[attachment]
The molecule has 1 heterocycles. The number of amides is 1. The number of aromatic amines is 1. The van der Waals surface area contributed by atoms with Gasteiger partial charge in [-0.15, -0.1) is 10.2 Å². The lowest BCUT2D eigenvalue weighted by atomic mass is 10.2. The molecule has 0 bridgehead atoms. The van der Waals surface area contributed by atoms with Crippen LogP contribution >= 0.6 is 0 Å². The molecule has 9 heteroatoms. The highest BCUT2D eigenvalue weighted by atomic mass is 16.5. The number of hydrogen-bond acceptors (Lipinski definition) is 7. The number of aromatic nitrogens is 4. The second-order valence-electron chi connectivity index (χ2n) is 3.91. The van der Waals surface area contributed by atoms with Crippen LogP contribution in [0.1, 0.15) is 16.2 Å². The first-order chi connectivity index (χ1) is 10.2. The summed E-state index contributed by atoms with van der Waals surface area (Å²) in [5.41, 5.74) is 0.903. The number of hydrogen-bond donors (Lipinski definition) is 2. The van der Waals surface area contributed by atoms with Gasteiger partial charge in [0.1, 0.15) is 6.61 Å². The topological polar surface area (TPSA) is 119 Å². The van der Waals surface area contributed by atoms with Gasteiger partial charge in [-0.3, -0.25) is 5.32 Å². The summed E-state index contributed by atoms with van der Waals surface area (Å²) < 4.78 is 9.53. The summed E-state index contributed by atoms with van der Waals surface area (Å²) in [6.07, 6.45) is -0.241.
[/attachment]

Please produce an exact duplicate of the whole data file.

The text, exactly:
The molecule has 1 heterocycles. The number of amides is 1. The number of aromatic amines is 1. The van der Waals surface area contributed by atoms with Gasteiger partial charge in [-0.15, -0.1) is 10.2 Å². The lowest BCUT2D eigenvalue weighted by atomic mass is 10.2. The molecule has 0 bridgehead atoms. The van der Waals surface area contributed by atoms with Crippen LogP contribution >= 0.6 is 0 Å². The molecule has 9 heteroatoms. The highest BCUT2D eigenvalue weighted by atomic mass is 16.5. The number of hydrogen-bond acceptors (Lipinski definition) is 7. The number of aromatic nitrogens is 4. The second-order valence-electron chi connectivity index (χ2n) is 3.91. The van der Waals surface area contributed by atoms with Crippen LogP contribution in [0.1, 0.15) is 16.2 Å². The first-order chi connectivity index (χ1) is 10.2. The summed E-state index contributed by atoms with van der Waals surface area (Å²) in [5.41, 5.74) is 0.903. The number of hydrogen-bond donors (Lipinski definition) is 2. The van der Waals surface area contributed by atoms with Gasteiger partial charge in [0.1, 0.15) is 6.61 Å². The topological polar surface area (TPSA) is 119 Å². The van der Waals surface area contributed by atoms with Gasteiger partial charge in [-0.3, -0.25) is 5.32 Å². The summed E-state index contributed by atoms with van der Waals surface area (Å²) < 4.78 is 9.53. The summed E-state index contributed by atoms with van der Waals surface area (Å²) in [6.07, 6.45) is -0.241.